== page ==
So learning how to be mindful of the sources of stress has been a game changer for me. I think it will help you too.
2. Diffusing Internal Drama
Drama is a part of life. You can’t really avoid it. But an interesting part of drama is how we create it ourselves. A lot of drama is unnecessary. And if you’re interested in staying centered and grounded, it’s important to recognize how drama can mess with your balance.
I realized at a certain point that certain ways of thinking would create inner drama. Some patterns of thought would trigger strong emotional responses and then I would ruminate on those thoughts, stirring the pot even further and stoking anger, rage, fear, depression, etc.
At a certain point, I realized that a lot of my unpleasant moods were self-generated. Not all of them of course. But I started to see the ways in which I was contributing to my own inner drama and how deeply that would pull me out of myself. It was distracting and exhausting. And most importantly, I didn’t really like that version of myself.
Meditation and mindfulness can help you objectify these patterns of thought and rumination. They enable you to create space so that the choice whether to go down that road is more obvious and clear. And that’s been priceless.
The thing about drama is that it steals your focus, your resolve, and your personal power. Mindfulness puts that power back in your control.
3. The Power of Relaxation
Do you consciously relax? I’m serious. Not everyone takes time to really let go. But it’s more important than most people think. That’s especially true in an age when many of us are addicted to stress and have abandoned many of the rituals where relaxation was central. Think big family meals, quiet Sundays, etc.
The thing about relaxation is this. It’s a simple and powerful mindfulness technique that can restore your sense of balance and equilibrium. And you can do it anywhere at any time.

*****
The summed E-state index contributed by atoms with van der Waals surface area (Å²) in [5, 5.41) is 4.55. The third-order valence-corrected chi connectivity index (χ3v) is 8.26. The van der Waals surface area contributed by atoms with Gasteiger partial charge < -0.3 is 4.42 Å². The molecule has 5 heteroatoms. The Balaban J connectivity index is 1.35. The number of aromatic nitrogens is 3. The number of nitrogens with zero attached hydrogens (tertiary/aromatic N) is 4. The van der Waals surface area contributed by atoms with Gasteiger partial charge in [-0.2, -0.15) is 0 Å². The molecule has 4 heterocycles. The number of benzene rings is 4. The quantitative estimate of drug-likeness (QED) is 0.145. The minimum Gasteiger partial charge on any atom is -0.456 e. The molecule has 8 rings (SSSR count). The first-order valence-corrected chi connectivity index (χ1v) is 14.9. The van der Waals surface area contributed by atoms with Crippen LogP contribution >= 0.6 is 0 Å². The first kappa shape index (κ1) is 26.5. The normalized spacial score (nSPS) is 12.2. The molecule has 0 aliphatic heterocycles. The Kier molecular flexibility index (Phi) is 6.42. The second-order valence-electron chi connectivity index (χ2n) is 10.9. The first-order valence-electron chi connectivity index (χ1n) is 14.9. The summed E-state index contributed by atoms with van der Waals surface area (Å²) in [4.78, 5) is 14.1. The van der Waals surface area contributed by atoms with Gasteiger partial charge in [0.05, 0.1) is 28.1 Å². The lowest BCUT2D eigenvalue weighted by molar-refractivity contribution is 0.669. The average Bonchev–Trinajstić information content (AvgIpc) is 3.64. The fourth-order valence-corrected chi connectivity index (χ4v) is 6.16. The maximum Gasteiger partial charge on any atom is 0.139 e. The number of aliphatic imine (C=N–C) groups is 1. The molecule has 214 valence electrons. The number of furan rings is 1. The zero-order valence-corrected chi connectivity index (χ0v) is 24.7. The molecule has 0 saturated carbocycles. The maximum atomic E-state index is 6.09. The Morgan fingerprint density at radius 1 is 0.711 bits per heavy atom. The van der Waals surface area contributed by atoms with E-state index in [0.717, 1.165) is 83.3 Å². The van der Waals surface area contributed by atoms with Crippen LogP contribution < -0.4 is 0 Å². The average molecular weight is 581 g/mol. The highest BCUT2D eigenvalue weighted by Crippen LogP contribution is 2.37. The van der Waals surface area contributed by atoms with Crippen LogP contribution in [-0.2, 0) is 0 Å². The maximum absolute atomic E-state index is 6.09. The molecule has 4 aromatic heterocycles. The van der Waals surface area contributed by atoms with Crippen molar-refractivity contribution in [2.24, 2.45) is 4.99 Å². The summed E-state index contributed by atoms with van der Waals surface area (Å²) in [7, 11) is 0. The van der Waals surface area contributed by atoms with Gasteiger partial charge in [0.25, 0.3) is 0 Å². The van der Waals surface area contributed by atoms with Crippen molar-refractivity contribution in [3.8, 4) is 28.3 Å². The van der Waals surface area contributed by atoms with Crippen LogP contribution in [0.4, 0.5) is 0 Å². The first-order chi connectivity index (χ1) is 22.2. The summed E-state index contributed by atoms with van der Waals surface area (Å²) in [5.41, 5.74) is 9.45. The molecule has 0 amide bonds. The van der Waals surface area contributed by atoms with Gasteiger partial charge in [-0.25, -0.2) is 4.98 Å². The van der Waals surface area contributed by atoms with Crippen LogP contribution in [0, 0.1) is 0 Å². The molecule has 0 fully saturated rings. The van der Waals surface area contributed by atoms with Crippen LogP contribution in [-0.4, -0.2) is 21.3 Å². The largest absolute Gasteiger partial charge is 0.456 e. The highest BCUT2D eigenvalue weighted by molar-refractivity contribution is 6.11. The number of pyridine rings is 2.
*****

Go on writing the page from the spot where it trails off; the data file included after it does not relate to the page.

I’ve been meditating for nearly two decades, and that’s been incredible. Meditation has allowed me to be at ease in ways I never imagined. There’s a natural confidence that arises spontaneously out of deep ease. That confidence is your natural state—relaxed, self possessed, and fully grounded in your life and self.
So one way to bring yourself back to center is to focus on relaxing. It’s as simple as taking a few deep breaths and consciously letting the stress and tension melt out of your body. A few minutes of conscious relaxation can change your mindset and your entire day. Don’t underestimate it.
4. Staying Grounded and Centered
This is my favorite. Staying grounded and centered is a real art. But like most things, you can make it a habit.
Think for a moment about someone you know who is really centered. What are their characteristics?
This is what occurs to me. She’s relaxed and self-possessed. She isn’t stressed out. Her words come from a deeper place. She’s ok with being wrong. And she has gravity.
Those are a few things that spring to mind when I imagine deeply grounded and centered friends. But this kind of grounding takes real practice. For me, meditation and mindfulness have been essential tools for learning how to stay centered in myself and to keep my mind whole and healthy. Here’s how.
I’ve noticed how easy it was to be swayed by other people’s opinions. I often give other people’s words and opinions more value than my own. But at a certain point, I noticed that this had a huge effect on me. It pulled me out of my own center.
Mindfulness practice helped me to see that. And it also helped me to reclaim my center. It helped me to remember that at the deepest level, I am alone. I am a sovereign being. We all are. As the quote from Ralph Waldo Emerson alluded to, I have control over what I let into my mind and which currents of thought I listen to.
So remembering that I am truly alone is deeply grounding. It reminds me that in the end, I came into this world alone, and I will go out alone. That’s an essential truth and it’s grounding. It brings me back to center. Like an existential reset button, it reminds me that my own true north is within me. It’s never ever outside of me.
Meditation is all about being deeply alone. But it’s the most nourishing aloneness you can imagine. It gives and doesn’t take. It’s generative and restorative. It grounds you in the here and now.
And perhaps most importantly, it helps you stay true to your own true north. What is that exactly? Well, it’s you.
If you want to learn more about meditation and mindfulness, try free guided meditations.